Year 7 - 9 students (with the support of the year 12 Marine Science students) from Wentworth College have been busy this year completing multiple Mm2 surveys on the rocky platforms of Tindalls Beach, Auckland. They have sent multiple photos of unidentified species to Mm2 in hope of getting some more information as to what they are looking at.
Prior to the recent COVID-19 lockdown, year 8 students found an "alien creature" hidden amongst some neptune's necklace (Hormosira banksii). Apparently there were many squeals upon finding this creature. Thought to be a grey-gilled sea slug (Pleurobranchea maculata), it was confirmed to be a black-ringed or spotted sea hare (Aplysia argus). This sea hare is the most common sea hare species around the northeast of New Zealand and is one of the largest sea slug species to be found on the intertidal in New Zealand! Read more about it on our database here.
This week, Wentworth College have made the most of the good weather and headed back to the shore. This time, they found a huge collection of eggs! But who did they belong to? These eggs are from the oyster borer snail (Haustrum scobina) which can lay (on average) 235 eggs in EACH dome shaped capsule. That is a lot of eggs! Eggs will have after 7-10 weeks. Interestingly, this is not the first time we have been asked this question and there is an older entry under our 'Community Stories' about another Auckland school finding these eggs. So keep an eye out as these snails (and their eggs) can be found throughout the North Island. We also received a photo of a beautiful fan-worm in a tidal pool. Unfortunately this looks like the Mediterranean fan-worm (Sabella spallanzanii) which is a marine pest. They have been profiled on our Facebook page here. Want to know more about marine pests? Head to our resource page about them.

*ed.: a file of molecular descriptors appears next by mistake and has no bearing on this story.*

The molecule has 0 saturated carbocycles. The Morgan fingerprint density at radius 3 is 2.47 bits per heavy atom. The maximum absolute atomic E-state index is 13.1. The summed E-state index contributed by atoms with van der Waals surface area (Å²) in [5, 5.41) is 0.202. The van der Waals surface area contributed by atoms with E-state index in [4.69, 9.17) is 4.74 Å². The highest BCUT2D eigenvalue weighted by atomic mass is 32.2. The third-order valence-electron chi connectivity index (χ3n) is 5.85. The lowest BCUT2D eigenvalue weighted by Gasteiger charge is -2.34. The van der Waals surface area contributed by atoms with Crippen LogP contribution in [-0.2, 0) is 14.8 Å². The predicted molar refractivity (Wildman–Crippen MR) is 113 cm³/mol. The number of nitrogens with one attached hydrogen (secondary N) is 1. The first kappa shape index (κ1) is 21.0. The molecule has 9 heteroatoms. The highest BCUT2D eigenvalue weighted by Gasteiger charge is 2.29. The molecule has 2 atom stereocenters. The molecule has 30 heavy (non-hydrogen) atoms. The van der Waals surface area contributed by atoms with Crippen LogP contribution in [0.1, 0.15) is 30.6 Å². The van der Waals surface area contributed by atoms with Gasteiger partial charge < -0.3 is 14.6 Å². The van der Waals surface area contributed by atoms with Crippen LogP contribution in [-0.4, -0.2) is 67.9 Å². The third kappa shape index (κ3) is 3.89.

The marine studies co-ordinator at Wentworth College is "a huge advocate of the MMsquared (sic) and how it is opening windows into the marine environment for our students". Wentworth College will be participating in the Hauraki Gulf Monitoring project this year. You can find out about it on a new section on our website under 'Get Involved' here. Remember if you see something you are unsure about, email us a photo of it and a description of where you found it.
The Marine Metre Squared website, mm2.net.nz, is a citizen-science project and is owned and managed by the NZ Marine Studies Centre, University of Otago. Content is licensed under the Creative Commons Attribution-NonCommercial–ShareAlike license, unless otherwise stated.